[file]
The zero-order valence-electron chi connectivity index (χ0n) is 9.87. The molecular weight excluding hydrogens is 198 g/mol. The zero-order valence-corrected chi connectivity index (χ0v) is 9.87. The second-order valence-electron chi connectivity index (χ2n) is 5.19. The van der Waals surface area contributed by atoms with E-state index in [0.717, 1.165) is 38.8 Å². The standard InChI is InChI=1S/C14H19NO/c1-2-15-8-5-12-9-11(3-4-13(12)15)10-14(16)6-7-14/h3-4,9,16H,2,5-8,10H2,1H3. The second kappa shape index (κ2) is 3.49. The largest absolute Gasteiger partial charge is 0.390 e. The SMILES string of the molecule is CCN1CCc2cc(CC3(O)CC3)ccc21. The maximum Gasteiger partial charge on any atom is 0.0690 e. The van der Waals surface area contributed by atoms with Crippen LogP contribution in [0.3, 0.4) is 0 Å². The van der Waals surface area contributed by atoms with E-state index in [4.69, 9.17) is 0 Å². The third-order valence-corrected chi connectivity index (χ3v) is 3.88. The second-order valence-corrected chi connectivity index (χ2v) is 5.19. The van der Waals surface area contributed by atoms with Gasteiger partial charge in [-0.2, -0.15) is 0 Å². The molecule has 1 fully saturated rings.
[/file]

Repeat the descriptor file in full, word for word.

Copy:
The zero-order valence-electron chi connectivity index (χ0n) is 9.87. The molecular weight excluding hydrogens is 198 g/mol. The zero-order valence-corrected chi connectivity index (χ0v) is 9.87. The second-order valence-electron chi connectivity index (χ2n) is 5.19. The van der Waals surface area contributed by atoms with E-state index in [0.717, 1.165) is 38.8 Å². The standard InChI is InChI=1S/C14H19NO/c1-2-15-8-5-12-9-11(3-4-13(12)15)10-14(16)6-7-14/h3-4,9,16H,2,5-8,10H2,1H3. The second kappa shape index (κ2) is 3.49. The largest absolute Gasteiger partial charge is 0.390 e. The SMILES string of the molecule is CCN1CCc2cc(CC3(O)CC3)ccc21. The maximum Gasteiger partial charge on any atom is 0.0690 e. The van der Waals surface area contributed by atoms with Crippen LogP contribution in [0.3, 0.4) is 0 Å². The van der Waals surface area contributed by atoms with E-state index in [4.69, 9.17) is 0 Å². The third-order valence-corrected chi connectivity index (χ3v) is 3.88. The second-order valence-corrected chi connectivity index (χ2v) is 5.19. The van der Waals surface area contributed by atoms with Gasteiger partial charge in [-0.2, -0.15) is 0 Å². The molecule has 1 fully saturated rings.